Eagle Mine’s general manager briefs Econ Club
MARQUETTE — Ishpeming native Kristen Mariuzza briefed the Economic Club of Marquette County Monday night on her background and how she got to where she is now as general manager of Eagle Mine.
Eagle Mine is a subsidiary of Toronto-based Lundin Mining Corp. and one of the only primary nickel mines in the U.S. The company announced the appointment of Mariuzza as general manager in September 2017. She was formerly the mine’s health, safety, environment and permitting manager.
After graduating from Westwood High School, Mariuzza started her mining career as a Michigan Tech University student working at the Empire Mine in Palmer, both as an environmental intern and then in the pit as a replacement for those on vacation.
“Who would have ever thought that that experience that year would pay off and been so important to me later in my life with the career that I chose,” she said. “It taught me that I can take on those challenges and do those things. And the other thing that it’s given me is credibility in my role today. So when I go out and talk to miners and talk to the maintenance folks or the mill folks, they know that I’ve seen the business through their eyes as well, and that I worked in that environment.”
After earning a bachelor’s degree in environmental engineering from MTU, Mariuzza developed a passion for leadership in her field. She became a regulator for the Michigan Department of Environmental Quality, assisting communities with water treatment system engineering and design, and participated in the review of new and innovative treatment technologies that help protect water resources.
Later, she held an integral role on Michigan’s stakeholder advisory board that crafted new mining legislation and became the DEQ Water Division mining specialist. In this position, Mariuzza served on the mining team responsible for reviewing a precedent-setting mine permit application under Michigan’s new mining law.
“In my eyes, I’m just a girl from Ishpeming. A girl who grew up spending my summers on the Dead River Basin, and I still do,” Mariuzza said. “I like to eat cudighis and pasties and Congress pizza. I love hot saunas, especially on a Saturday night listening to Elmer (Aho).”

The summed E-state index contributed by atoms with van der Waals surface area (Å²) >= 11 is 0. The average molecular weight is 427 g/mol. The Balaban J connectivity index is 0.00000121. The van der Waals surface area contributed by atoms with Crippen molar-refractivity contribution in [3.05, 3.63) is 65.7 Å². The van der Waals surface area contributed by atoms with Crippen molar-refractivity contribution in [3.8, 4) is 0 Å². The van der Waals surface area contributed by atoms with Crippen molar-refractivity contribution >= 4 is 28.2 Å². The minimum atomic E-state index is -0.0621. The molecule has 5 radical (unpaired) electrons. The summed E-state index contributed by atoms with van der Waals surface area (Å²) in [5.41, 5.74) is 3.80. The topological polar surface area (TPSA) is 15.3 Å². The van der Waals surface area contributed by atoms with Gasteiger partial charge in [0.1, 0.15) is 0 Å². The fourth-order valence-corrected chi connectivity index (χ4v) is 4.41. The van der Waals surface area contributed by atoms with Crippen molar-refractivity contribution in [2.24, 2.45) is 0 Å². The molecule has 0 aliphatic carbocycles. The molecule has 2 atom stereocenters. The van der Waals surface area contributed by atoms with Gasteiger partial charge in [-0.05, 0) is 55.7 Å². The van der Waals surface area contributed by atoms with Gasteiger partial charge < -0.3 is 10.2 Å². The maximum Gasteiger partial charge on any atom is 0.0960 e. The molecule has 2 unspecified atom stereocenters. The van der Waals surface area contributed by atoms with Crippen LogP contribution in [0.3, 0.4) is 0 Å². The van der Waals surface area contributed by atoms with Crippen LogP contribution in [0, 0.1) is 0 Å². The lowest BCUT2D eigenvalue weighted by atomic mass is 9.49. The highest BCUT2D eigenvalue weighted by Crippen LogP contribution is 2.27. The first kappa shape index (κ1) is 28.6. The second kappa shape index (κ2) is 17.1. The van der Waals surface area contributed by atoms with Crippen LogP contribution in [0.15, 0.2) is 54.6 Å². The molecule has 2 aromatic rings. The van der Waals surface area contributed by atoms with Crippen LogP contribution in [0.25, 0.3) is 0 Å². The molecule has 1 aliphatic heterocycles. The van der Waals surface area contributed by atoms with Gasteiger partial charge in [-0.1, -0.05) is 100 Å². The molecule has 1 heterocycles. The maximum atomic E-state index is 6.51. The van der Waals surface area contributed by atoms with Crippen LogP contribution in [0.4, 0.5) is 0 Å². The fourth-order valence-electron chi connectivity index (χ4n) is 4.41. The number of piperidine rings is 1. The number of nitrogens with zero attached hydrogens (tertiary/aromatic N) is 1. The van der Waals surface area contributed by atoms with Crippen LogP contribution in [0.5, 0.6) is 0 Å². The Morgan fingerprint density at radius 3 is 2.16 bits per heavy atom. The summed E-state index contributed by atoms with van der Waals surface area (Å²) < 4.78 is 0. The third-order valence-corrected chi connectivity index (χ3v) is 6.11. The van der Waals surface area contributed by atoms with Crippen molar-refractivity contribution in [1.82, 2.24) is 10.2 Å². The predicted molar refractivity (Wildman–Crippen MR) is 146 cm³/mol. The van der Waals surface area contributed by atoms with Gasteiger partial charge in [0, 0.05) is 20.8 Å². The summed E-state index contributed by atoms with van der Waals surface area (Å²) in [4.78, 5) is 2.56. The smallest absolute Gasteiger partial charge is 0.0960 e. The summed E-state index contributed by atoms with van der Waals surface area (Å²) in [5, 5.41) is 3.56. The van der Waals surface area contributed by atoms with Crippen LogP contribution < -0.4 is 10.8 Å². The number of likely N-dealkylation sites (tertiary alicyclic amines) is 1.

Mariuzza said she initially had concerns about accepting the job as Eagle Mine’s general manager.
“There are a lot of environmental disasters that happen because of mining, I think we all know that. I honestly believed we could do it right and I wanted to be a part of that changing story,” she said. “I personally believe that we need manufacturing and things like mining. That’s our economic engine. We need those things in our country, but at the same time we need environmental protection, and we have to find where that balance is.”
Mariuzza received a lot of positive feedback from the community after accepting the position. One woman complimented Mariuzza and said her young daughter was inspired that a woman was put in charge of the mine.
“Some people ask me what it’s like to be a woman in charge of a mine in a male-dominated industry, and it’s a really hard conversation to have because it’s different — there are differences, absolutely,” she said. “But sometimes I think that when we talk about it, some women are uncomfortable to bring it up because we don’t want to sound like we’re waving a victim flag. We don’t want to sound like we’re complaining, but we are viewed different. Men view women different and women view women different.
“The only advice I have to give is women don’t try to lead like men. We shouldn’t — we should be leading like women. We look through a different lens, we see things differently and that’s OK because when men and women are both at the table, that’s when we get the broadest perspective of what we’re seeing and that’s where we get the best solutions.”
When asked what “keeps her up at night,” Mariuzza said sometimes it feels like the mine is under a microscope.
“We feel a lot of pressure because we know not everything is going to go the way we want it. So we do our best and will continue to do our best and be transparent when things don’t go the way we thought they would,” she said.
Eagle Mine was Michigan’s first new mine in decades. In 2017, Lundin Mining Corp. requested the DEQ amend Eagle Mine’s Part 632 mining permit and allow the company to finish tunneling to a nearby high-grade nickel and copper deposit called Eagle East, located under state forestland. The mine is close to completing the tunneling project to reach the second ore body, which could extend the mine’s lifespan into 2023.
“We’re almost there,” Mariuzza said. “We’re expecting to bring that to operation by the end of the year.”
Mariuzza said the the Eagle East deposit, which is around 3,000 feet deep, will provide a high-grade ore product — “a better blend that’s better for the mill.”
Jaymie Depew can be reached at 906-228-2500, ext. 206.